There's even a nice nod at the end as to one of the most important figures in the Human vs. Ones Who Came Before rebellion (I won't spoil)...


An underrated classic, Eternal Darkness for the GameCube is an homage to H.P. Lovecraft and his dark ethereal horror. Again, like Assassin's Creed, as many of the game plot points take place in distant history, there's only two main female characters. Thankfully one of these is the protagonist, Alexandra. Called in the middle of the night to attend the murder scene of her grandfather, she's swept into the family legacy, and must stop the return of an ancient evil, or drown in insanity.

Alex is a pretty gender-neutral character. There's no love interest to speak of (but then given the nature of the game that's not surprising), and her talents are fairly balanced. She's got decent amounts of physical health, magic and sanity, and these aren't defined by her gender, as some of the male characters have lower health than she does. She's a pretty competent melee fighter, too. And her physical attributes are hardly emphasised. Probably the closest we've got so far to a strong female who isn't that sexy (or at least doesn't have this aspect played up as much).



I've always found Hermione's role very mixed in the series. At first she filled up almost all the snobby female character traits that were a staple of authors like Enid Blyton. In the early books she's bossy and a know-it-all, a stickler for rules, and she has a strong aversion to danger or risk.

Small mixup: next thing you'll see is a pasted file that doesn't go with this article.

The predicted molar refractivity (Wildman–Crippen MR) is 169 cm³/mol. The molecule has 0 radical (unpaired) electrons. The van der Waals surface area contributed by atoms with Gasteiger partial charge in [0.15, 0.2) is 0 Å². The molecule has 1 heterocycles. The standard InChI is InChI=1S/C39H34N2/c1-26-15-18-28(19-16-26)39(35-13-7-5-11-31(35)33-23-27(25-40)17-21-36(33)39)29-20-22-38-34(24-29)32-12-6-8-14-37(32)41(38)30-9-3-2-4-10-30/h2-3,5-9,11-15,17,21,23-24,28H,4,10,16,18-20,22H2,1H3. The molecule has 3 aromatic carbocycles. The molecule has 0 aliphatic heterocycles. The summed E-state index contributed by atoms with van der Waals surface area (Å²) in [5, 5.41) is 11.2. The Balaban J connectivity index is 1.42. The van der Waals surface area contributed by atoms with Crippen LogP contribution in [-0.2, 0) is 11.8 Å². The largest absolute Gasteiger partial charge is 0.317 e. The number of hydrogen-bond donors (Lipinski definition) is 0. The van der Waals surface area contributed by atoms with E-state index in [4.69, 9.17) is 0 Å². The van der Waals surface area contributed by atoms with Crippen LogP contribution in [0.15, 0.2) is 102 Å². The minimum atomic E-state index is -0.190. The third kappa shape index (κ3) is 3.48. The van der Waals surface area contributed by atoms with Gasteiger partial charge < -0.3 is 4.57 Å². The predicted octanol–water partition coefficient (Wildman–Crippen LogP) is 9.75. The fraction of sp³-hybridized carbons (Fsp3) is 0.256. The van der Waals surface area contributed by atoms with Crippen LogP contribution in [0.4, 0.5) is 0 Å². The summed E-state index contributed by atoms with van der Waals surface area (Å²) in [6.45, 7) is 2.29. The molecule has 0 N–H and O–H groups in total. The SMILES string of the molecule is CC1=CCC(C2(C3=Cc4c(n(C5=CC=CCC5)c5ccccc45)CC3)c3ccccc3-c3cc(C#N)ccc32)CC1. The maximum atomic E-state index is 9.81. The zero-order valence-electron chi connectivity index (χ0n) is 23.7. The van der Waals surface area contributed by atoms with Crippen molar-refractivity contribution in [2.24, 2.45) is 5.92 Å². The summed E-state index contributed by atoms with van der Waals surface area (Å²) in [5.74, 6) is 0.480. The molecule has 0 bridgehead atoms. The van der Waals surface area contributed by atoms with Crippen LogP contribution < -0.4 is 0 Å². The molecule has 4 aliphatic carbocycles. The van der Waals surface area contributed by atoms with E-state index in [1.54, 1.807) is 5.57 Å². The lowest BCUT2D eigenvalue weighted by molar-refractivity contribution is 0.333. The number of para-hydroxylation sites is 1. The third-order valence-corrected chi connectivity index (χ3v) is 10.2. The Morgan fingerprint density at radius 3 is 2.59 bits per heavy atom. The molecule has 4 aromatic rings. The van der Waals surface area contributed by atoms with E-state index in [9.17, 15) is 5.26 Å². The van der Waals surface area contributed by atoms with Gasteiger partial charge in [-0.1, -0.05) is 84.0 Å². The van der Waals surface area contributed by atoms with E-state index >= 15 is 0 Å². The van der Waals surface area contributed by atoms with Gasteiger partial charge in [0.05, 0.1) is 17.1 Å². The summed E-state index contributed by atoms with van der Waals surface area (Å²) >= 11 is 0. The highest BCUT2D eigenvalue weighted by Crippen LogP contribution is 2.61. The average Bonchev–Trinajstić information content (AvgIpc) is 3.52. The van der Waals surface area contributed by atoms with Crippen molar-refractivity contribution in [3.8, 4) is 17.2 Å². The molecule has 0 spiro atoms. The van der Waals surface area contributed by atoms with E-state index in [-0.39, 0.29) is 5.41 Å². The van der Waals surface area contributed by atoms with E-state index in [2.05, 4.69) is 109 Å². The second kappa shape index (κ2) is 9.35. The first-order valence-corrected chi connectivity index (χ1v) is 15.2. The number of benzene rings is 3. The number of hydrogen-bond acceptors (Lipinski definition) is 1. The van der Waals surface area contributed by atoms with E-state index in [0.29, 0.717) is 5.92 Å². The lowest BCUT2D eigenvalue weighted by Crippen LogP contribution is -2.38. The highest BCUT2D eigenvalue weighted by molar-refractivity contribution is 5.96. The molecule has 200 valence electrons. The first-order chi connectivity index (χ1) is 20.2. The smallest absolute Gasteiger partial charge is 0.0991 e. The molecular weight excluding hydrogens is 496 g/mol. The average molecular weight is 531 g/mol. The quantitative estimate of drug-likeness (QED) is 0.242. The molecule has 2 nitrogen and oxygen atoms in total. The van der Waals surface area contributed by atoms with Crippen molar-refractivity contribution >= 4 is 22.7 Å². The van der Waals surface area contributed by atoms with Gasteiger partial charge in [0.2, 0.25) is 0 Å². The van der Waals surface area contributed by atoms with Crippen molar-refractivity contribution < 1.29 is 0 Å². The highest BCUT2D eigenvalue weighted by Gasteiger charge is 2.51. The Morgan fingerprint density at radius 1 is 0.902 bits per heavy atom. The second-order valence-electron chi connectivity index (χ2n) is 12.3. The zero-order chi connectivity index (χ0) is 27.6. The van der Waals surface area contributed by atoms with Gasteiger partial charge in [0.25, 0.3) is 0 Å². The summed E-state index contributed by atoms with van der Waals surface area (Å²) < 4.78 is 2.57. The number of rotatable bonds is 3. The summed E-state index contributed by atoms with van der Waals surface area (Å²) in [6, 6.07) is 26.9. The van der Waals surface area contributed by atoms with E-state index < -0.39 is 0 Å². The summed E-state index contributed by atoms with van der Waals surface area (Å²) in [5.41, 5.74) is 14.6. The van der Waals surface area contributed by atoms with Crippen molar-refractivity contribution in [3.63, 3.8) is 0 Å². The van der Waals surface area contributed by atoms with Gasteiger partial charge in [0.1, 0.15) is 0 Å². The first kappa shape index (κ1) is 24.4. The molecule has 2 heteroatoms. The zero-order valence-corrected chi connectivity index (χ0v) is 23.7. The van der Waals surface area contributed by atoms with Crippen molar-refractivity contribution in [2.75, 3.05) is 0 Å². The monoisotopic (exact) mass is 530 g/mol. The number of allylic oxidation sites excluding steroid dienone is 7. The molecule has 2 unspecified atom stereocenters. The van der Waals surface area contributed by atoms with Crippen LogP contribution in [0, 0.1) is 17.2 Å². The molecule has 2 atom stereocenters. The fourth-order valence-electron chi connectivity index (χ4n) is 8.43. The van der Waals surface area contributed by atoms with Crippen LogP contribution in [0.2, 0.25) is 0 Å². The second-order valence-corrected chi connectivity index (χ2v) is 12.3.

Fortunately, she does develop through the series. She gains insight into what's really important, she learns to face her fears, becomes an excellent strategist, and by Deathly Hallows she's able to fight as well as Harry. She isn't entirely relegated to a romantic subplot, either; she remains a key character in her own right. She actually manages to avoid category 2- her abilities are shown to complement Harry and Ron's, rather than be something that needs to be weakened so she doesn't outshine them.

So, while initially Hermoine is very much defined by her gender, her development allows her to cast this off, and her skills are not diminished, nor is she left waiting to be 'claimed' by the hero at the end. Not quite gender-neutral, but certainly no Damsel.

MAERAD (Pellinor Series)

Given author Alison Croggon's background, you'd hope that poor Maerad didn't fall into any of the above categories. And she doesn't. Living as a slave after she and her mother fled their burning home, Maerad doesn't know she's a Bard, and the Chosen One. When fellow Bard Cadvan of Lirigon stumbles onto her and senses her power, he helps her escape, and she embarks on an epic fantasy quest (with Dark Lords and the like) to fulfill her destiny.